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Last Edited
April 15, 2003

FINANCING
of small- and medium-sized enterprises

(This article appeared in The Daily, a publication by Statistics Canada)

An entrepreneur's personal savings are twice as important as commercial bank loans in financing the start-up of new businesses, according to data on the capital structure of businesses from the 2000 Survey on Financing of Small and Medium-sized Firms. However, once a business is in operation, commercial bank loans become the single most important source of finance.

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Just over one-half (54%) of entrepreneurs reported that, in 2000, personal savings were very important in launching their business, whereas 27% cited commercial loans from banks, credit unions, caisses populaires or other financial institutions as very important. About 23% of entrepreneurs said they also depended on their personal credit cards. (The survey did not ask whether businesses carried a balance on their credit cards and paid interest on it.)

Other major sources of finance were personal lines of credit and personal loans, trade credit from suppliers, loans from friends and relatives, leasing and government lending agencies.


Note to readers

The Survey on Financing of Small and Medium-sized Firms was administered to a sample of firms with up to 499 full-time equivalent employees and less than $50 million in gross revenues. Financing and leasing companies, co-operatives, subsidiaries, not-for profit organizations, government offices, schools, hospitals and other public sector organizations were excluded.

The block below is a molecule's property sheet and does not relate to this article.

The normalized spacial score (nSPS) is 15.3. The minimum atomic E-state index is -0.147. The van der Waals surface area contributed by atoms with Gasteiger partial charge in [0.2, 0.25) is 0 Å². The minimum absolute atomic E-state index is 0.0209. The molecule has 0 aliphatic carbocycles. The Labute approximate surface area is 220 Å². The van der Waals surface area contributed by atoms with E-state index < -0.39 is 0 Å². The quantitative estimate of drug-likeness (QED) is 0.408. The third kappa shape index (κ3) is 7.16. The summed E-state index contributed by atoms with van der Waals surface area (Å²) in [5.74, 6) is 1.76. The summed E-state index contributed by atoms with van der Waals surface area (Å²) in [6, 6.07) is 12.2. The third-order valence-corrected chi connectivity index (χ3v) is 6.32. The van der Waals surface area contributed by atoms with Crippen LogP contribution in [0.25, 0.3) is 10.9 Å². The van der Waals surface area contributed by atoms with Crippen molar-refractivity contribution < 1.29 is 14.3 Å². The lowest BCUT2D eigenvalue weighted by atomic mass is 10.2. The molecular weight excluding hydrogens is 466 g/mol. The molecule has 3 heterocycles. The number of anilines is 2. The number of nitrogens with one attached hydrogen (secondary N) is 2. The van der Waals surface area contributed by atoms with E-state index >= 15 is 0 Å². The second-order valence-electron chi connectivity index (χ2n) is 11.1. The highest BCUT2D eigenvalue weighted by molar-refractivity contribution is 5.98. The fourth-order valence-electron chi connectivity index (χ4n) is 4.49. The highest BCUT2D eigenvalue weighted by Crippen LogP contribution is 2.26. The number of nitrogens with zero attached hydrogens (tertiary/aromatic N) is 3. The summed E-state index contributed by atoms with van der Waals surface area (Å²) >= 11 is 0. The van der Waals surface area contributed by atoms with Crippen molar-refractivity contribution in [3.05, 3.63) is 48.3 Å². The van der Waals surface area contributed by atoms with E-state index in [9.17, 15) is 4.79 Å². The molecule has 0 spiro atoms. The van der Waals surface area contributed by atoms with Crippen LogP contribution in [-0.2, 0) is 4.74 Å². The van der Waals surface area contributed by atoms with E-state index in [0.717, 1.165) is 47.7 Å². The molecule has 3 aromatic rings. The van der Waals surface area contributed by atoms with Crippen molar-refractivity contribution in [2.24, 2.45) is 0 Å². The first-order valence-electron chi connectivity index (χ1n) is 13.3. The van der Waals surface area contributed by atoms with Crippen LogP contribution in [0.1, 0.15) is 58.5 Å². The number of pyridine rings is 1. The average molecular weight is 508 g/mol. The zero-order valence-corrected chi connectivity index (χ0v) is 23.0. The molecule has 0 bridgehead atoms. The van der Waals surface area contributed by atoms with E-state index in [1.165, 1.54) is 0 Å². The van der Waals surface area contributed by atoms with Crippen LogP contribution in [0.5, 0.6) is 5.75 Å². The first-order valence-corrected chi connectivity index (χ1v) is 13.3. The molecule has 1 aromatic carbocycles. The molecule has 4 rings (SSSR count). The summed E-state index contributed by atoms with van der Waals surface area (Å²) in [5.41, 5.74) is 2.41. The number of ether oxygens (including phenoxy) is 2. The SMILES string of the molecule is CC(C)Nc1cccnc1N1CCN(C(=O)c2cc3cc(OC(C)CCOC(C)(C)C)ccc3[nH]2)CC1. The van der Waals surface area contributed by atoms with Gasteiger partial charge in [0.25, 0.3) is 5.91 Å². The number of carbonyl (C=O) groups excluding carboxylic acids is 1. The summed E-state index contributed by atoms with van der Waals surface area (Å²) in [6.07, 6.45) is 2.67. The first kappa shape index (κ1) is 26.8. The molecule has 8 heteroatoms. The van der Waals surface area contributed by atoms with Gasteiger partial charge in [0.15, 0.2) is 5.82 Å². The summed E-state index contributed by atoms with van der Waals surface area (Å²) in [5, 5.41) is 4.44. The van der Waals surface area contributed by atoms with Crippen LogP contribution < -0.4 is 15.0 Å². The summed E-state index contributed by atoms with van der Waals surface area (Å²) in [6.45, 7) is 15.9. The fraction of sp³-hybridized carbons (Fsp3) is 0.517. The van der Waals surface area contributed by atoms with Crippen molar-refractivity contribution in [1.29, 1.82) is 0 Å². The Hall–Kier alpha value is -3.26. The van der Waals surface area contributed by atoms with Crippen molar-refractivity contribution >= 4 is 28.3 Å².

The accuracy of the results declines when the target population is broken out into sub-groups. However, overall results for the population are accurate to within five percentage points, 19 times out of 20.


Knowledge-based industries had the lowest debt-to-equity ratio among a group of surveyed industries, as well as the lowest proportion of bank loans on their balance sheets.

Statistics Canada conducted the survey, in partnership with Industry Canada and Finance Canada, in the fall of 2001 as part of a larger program of research on small and medium-sized firms. About 7,200 firms answered detailed questions on their credit suppliers and on the capital structure of their businesses.

The first round of survey data released in The Daily on January 15 concentrated on debt financing. Data showed that 82% of small and medium-sized enterprises that sought a loan or other type of credit during 2000 were able to obtain it.

Start-ups: Importance of commercial loans varies by industry

The importance of commercial loans for business start-ups varied across industries, according to the survey. In agriculture, 62% of firms reported that commercial loans were very important in starting up, as did 39% of firms in manufacturing and the primary industries, and 33% of those in wholesale and retail trade. However, only 6% of firms in the knowledge-based industry and 8% of those in professional service industries reported that commercial loans were important.

In contrast, the entrepreneur's personal savings were crucial for starting up businesses in all industries.